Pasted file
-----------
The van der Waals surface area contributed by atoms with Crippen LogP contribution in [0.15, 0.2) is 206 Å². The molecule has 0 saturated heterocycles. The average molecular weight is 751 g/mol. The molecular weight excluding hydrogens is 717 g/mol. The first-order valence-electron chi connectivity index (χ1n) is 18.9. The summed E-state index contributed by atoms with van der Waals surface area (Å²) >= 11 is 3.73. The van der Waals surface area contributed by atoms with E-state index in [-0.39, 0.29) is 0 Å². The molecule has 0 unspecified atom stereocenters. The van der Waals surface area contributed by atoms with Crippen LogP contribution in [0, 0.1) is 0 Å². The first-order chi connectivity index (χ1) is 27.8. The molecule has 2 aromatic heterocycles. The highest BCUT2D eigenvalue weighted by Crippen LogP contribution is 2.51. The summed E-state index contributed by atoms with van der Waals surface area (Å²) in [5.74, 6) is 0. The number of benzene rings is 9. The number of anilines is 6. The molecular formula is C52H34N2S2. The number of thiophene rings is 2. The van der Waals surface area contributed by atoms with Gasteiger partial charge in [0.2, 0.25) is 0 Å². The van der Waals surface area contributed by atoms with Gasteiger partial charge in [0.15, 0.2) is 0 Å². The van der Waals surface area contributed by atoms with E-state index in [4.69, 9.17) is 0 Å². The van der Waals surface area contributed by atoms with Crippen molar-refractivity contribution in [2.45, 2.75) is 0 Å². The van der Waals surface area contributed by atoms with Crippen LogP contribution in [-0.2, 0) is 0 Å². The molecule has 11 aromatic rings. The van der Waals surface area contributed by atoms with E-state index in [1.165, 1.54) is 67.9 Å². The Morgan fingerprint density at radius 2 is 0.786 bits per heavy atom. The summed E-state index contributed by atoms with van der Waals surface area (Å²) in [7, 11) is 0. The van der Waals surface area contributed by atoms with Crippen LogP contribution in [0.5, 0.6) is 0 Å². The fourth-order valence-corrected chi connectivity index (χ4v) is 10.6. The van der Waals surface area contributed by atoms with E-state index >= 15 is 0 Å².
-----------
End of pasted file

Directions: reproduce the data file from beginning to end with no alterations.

The van der Waals surface area contributed by atoms with Crippen LogP contribution in [0.15, 0.2) is 206 Å². The molecule has 0 saturated heterocycles. The average molecular weight is 751 g/mol. The molecular weight excluding hydrogens is 717 g/mol. The first-order valence-electron chi connectivity index (χ1n) is 18.9. The summed E-state index contributed by atoms with van der Waals surface area (Å²) >= 11 is 3.73. The van der Waals surface area contributed by atoms with E-state index in [-0.39, 0.29) is 0 Å². The molecule has 0 unspecified atom stereocenters. The van der Waals surface area contributed by atoms with Crippen LogP contribution in [0, 0.1) is 0 Å². The first-order chi connectivity index (χ1) is 27.8. The molecule has 2 aromatic heterocycles. The highest BCUT2D eigenvalue weighted by Crippen LogP contribution is 2.51. The summed E-state index contributed by atoms with van der Waals surface area (Å²) in [5.74, 6) is 0. The number of benzene rings is 9. The number of anilines is 6. The molecular formula is C52H34N2S2. The number of thiophene rings is 2. The van der Waals surface area contributed by atoms with Gasteiger partial charge in [0.2, 0.25) is 0 Å². The van der Waals surface area contributed by atoms with Gasteiger partial charge in [0.15, 0.2) is 0 Å². The van der Waals surface area contributed by atoms with E-state index in [4.69, 9.17) is 0 Å². The van der Waals surface area contributed by atoms with Crippen molar-refractivity contribution in [2.45, 2.75) is 0 Å². The van der Waals surface area contributed by atoms with Crippen LogP contribution in [-0.2, 0) is 0 Å². The molecule has 11 aromatic rings. The van der Waals surface area contributed by atoms with E-state index in [1.165, 1.54) is 67.9 Å². The Morgan fingerprint density at radius 2 is 0.786 bits per heavy atom. The summed E-state index contributed by atoms with van der Waals surface area (Å²) in [7, 11) is 0. The van der Waals surface area contributed by atoms with Crippen LogP contribution in [0.5, 0.6) is 0 Å². The fourth-order valence-corrected chi connectivity index (χ4v) is 10.6. The van der Waals surface area contributed by atoms with E-state index >= 15 is 0 Å².